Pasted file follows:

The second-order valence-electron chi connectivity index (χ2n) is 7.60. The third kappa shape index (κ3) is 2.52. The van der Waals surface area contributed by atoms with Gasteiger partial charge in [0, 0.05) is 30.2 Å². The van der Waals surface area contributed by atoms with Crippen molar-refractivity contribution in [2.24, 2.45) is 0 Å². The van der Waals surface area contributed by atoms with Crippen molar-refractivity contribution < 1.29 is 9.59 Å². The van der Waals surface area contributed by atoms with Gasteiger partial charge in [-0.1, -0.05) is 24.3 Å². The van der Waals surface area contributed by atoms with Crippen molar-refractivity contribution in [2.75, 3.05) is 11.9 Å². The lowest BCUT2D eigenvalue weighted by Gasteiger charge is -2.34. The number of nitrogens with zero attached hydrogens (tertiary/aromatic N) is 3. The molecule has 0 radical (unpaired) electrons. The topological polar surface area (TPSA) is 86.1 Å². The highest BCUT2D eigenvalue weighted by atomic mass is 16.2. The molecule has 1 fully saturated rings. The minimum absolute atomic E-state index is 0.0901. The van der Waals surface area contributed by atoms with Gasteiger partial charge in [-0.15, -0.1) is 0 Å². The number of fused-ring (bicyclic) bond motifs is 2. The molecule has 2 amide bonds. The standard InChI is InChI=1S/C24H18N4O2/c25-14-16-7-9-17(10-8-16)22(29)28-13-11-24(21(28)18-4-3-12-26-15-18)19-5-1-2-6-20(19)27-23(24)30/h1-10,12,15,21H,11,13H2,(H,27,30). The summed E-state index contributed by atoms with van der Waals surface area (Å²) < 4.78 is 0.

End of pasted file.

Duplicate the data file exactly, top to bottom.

The second-order valence-electron chi connectivity index (χ2n) is 7.60. The third kappa shape index (κ3) is 2.52. The van der Waals surface area contributed by atoms with Gasteiger partial charge in [0, 0.05) is 30.2 Å². The van der Waals surface area contributed by atoms with Crippen molar-refractivity contribution in [2.24, 2.45) is 0 Å². The van der Waals surface area contributed by atoms with Crippen molar-refractivity contribution < 1.29 is 9.59 Å². The van der Waals surface area contributed by atoms with Gasteiger partial charge in [-0.1, -0.05) is 24.3 Å². The van der Waals surface area contributed by atoms with Crippen molar-refractivity contribution in [2.75, 3.05) is 11.9 Å². The lowest BCUT2D eigenvalue weighted by Gasteiger charge is -2.34. The number of nitrogens with zero attached hydrogens (tertiary/aromatic N) is 3. The molecule has 0 radical (unpaired) electrons. The topological polar surface area (TPSA) is 86.1 Å². The highest BCUT2D eigenvalue weighted by atomic mass is 16.2. The molecule has 1 fully saturated rings. The minimum absolute atomic E-state index is 0.0901. The van der Waals surface area contributed by atoms with Gasteiger partial charge in [-0.15, -0.1) is 0 Å². The number of fused-ring (bicyclic) bond motifs is 2. The molecule has 2 amide bonds. The standard InChI is InChI=1S/C24H18N4O2/c25-14-16-7-9-17(10-8-16)22(29)28-13-11-24(21(28)18-4-3-12-26-15-18)19-5-1-2-6-20(19)27-23(24)30/h1-10,12,15,21H,11,13H2,(H,27,30). The summed E-state index contributed by atoms with van der Waals surface area (Å²) < 4.78 is 0.